This case study was contributed by the VETS team in Kenya.
Mary Wambui is a 26-year-old small-scale farmer who resides in Gatunduini village in Mukurwe-ini, Kenya. She is the primary person caring for dairy cows on her farm, and shares decision making responsibilities with her husband. Mary has benefitted from five training sessions conducted by VWB/VSF VETS volunteers, with major topics covered including calf and heifer rearing, dry cow management, cow comfort, feeding a lactating cow, and fodder establishment, production and preservation. She has also received close mentorship during follow-up visits by extension team members who have received capacity building interventions from the program.
Mary Wambui at her farm in Gatunduini village, Mukurwe-ini. The shed has been transformed using locally available material to make the resting area soft and dry.
Mary has made several changes to her farm, including improvement of cow comfort using locally available materials, steaming up her dry cow, and preserving fodder as silage for the first time. At the time of writing this story, her cow had calved a month ago, and was producing 30 litres of milk compared to around 22 litres at the same point during the last lactation period. Mary associated this increased production to a change in the management of the cow during its dry period.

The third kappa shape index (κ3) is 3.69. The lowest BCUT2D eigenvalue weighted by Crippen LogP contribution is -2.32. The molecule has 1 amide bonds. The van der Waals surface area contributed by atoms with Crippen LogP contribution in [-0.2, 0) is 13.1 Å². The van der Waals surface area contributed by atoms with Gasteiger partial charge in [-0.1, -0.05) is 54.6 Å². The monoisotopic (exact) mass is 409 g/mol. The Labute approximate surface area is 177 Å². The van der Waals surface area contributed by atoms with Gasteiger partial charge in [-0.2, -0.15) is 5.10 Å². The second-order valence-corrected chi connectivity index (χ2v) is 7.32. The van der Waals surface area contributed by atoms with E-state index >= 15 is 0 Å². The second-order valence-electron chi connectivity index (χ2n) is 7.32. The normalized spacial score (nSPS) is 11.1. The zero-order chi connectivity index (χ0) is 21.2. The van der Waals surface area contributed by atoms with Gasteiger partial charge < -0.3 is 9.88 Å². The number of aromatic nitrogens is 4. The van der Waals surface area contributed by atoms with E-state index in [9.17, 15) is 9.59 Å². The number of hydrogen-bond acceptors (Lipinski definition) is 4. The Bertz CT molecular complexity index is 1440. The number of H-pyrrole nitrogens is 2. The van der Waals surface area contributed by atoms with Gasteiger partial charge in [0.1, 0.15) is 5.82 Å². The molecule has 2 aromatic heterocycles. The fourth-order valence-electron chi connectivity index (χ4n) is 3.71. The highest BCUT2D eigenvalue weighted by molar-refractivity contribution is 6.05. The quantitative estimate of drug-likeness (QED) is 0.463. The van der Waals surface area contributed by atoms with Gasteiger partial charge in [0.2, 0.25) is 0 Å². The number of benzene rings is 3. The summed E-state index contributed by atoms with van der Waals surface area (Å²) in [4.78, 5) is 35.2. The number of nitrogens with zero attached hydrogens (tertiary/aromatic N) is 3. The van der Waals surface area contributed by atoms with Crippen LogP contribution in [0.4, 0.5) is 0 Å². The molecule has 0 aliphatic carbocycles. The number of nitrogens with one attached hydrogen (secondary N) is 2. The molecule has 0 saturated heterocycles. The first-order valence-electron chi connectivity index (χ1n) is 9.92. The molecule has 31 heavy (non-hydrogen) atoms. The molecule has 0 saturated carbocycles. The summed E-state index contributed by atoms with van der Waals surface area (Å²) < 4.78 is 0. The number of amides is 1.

Mary indicated that the increase in production meant that her family has more income, resulting in an improvement in quality of life for her, her husband, and their two young children. The tangible results have caught the attention of her husband, who is now more supportive and open to making more recommended changes. At the time of the visit, he had already supported her in preparing the farm for expansion of the section under Napier grass once the rainy season starts.
Learn more about our international work, including our work with dairy farms in Kenya.